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This is the Latino lives movement you probably haven't heard of, but really should

Forty-six years ago today, more than 30,000 Chicano activists took to the streets of L.A. to march against the Vietnam war.

The activists came from cities across the country to call attention to the number of Mexican-Americans who were being sent to fight and die disproportionately in the Vietnam war.

From 1961 to 1967, Mexican-Americans represented 10% of the population in the southwestern United States, yet 20% of U.S. soldiers killed in combat in Vietnam, according to research from political science professor Dr. Ralph Guzman.

“Nobody was going to do anything until we first began standing up and speaking out and that’s what i decided to do,” said Rosalío Muños, the co-founder of the Chicano Moratorium who helped organize the August 29, 1970 march.

This sparked a movement in defense of Latinx lives. It wasn’t exactly a Black Lives Matter moment. No two moments in history are the same. But it was the beginning of a Latinx-led push for civil rights and part of U.S. history that many in the community are making sure is not forgotten four decades years later.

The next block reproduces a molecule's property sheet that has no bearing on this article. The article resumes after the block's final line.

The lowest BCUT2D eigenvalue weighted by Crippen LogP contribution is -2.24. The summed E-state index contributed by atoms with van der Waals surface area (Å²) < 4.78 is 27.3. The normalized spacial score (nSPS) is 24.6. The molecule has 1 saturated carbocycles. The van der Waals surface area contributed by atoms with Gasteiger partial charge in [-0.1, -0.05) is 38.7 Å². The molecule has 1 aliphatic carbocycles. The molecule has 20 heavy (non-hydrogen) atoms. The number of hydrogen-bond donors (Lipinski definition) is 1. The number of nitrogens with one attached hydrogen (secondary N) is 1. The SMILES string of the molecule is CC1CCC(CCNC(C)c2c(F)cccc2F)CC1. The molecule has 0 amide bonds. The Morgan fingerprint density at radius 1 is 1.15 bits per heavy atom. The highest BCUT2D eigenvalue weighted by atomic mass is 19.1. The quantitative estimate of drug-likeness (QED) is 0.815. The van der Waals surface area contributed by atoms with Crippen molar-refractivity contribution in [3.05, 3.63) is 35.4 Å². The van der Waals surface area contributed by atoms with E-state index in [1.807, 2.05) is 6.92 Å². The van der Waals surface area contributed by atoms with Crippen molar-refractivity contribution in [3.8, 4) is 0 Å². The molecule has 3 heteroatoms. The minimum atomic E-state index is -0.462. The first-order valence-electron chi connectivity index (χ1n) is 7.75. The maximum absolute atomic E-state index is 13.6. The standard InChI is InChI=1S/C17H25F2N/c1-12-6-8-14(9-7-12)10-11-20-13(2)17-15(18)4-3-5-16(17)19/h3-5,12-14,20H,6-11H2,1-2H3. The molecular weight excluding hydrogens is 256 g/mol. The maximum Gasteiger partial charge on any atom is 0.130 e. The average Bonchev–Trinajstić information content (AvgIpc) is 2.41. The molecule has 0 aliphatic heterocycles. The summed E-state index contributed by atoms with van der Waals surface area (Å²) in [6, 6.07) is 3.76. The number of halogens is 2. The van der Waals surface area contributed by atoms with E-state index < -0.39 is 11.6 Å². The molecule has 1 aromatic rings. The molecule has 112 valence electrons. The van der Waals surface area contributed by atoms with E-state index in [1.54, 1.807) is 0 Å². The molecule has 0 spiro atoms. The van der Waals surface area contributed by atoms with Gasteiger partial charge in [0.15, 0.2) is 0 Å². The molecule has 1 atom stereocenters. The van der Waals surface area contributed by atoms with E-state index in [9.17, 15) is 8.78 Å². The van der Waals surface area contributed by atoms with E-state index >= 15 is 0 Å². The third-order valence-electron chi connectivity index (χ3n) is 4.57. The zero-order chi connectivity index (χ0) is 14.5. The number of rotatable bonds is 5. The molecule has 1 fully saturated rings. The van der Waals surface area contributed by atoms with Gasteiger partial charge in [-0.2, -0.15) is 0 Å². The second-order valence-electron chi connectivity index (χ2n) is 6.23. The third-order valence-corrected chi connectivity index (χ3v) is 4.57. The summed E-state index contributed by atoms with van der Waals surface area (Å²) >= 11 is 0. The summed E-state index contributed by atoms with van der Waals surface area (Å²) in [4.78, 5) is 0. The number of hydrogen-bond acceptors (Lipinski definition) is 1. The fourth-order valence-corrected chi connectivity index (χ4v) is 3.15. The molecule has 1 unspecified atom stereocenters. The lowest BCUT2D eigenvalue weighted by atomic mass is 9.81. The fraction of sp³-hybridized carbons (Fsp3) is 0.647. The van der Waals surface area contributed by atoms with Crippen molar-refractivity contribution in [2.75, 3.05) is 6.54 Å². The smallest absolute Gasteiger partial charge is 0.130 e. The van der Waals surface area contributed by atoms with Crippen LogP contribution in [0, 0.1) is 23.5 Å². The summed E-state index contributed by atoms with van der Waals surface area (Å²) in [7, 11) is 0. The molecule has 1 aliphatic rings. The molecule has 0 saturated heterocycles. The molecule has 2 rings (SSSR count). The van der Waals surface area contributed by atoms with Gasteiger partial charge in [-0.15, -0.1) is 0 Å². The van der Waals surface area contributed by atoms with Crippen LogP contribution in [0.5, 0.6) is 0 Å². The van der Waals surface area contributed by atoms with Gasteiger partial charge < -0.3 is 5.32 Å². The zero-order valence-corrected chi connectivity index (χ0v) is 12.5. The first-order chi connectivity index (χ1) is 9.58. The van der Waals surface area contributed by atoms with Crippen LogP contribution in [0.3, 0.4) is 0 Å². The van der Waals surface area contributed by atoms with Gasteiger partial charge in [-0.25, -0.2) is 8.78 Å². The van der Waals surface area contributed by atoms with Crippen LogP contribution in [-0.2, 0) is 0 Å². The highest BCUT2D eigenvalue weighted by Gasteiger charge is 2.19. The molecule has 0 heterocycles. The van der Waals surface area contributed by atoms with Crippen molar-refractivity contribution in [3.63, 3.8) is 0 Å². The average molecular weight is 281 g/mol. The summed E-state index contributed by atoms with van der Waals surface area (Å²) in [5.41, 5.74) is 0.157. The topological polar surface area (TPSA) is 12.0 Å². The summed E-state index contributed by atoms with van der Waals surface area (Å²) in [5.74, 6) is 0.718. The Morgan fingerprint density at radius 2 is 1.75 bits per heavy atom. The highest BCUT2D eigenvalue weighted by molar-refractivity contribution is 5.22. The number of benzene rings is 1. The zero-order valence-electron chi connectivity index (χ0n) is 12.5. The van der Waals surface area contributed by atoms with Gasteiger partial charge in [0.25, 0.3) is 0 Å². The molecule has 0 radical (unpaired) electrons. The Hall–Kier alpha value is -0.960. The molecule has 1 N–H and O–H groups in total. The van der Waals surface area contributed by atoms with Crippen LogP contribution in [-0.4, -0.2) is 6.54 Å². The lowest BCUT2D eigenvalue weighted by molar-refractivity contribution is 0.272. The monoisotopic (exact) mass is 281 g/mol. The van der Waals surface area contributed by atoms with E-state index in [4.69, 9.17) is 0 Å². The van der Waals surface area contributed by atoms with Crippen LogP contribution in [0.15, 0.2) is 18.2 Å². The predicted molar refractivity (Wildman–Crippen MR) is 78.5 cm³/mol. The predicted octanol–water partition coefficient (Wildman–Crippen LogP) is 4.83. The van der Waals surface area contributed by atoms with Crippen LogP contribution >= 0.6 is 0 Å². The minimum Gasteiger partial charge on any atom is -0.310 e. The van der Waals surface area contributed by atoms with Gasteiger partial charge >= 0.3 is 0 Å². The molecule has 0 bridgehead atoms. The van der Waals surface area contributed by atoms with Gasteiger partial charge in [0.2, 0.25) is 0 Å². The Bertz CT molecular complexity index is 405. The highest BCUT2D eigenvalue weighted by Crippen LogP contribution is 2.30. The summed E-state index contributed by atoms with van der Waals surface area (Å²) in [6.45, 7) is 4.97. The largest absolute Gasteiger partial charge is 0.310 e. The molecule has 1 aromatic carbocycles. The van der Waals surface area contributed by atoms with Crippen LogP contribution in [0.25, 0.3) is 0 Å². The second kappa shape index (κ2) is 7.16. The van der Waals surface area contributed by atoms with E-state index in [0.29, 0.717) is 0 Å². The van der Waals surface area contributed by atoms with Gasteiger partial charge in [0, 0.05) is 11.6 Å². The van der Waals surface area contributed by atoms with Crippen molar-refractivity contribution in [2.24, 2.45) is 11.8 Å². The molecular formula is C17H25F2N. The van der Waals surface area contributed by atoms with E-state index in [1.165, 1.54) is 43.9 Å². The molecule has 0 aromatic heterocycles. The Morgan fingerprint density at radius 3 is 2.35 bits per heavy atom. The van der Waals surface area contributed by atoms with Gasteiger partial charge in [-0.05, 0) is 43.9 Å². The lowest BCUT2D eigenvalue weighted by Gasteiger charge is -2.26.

Here’s their story.

This is the Latino lives movement you probably haven't heard of, but really should

Forty-six years ago today, more than 30,000 Chicano activists took to the streets of L.A. to march against the Vietnam war.

The activists came from cities across the country to call attention to the number of Mexican-Americans who were being sent to fight and die disproportionately in the Vietnam war.

From 1961 to 1967, Mexican-Americans represented 10% of the population in the southwestern United States, yet 20% of U.S. soldiers killed in combat in Vietnam, according to research from political science professor Dr. Ralph Guzman.

“Nobody was going to do anything until we first began standing up and speaking out and that’s what i decided to do,” said Rosalío Muños, the co-founder of the Chicano Moratorium who helped organize the August 29, 1970 march.

This sparked a movement in defense of Latinx lives. It wasn’t exactly a Black Lives Matter moment. No two moments in history are the same. But it was the beginning of a Latinx-led push for civil rights and part of U.S. history that many in the community are making sure is not forgotten four decades years later.

Here’s their story.

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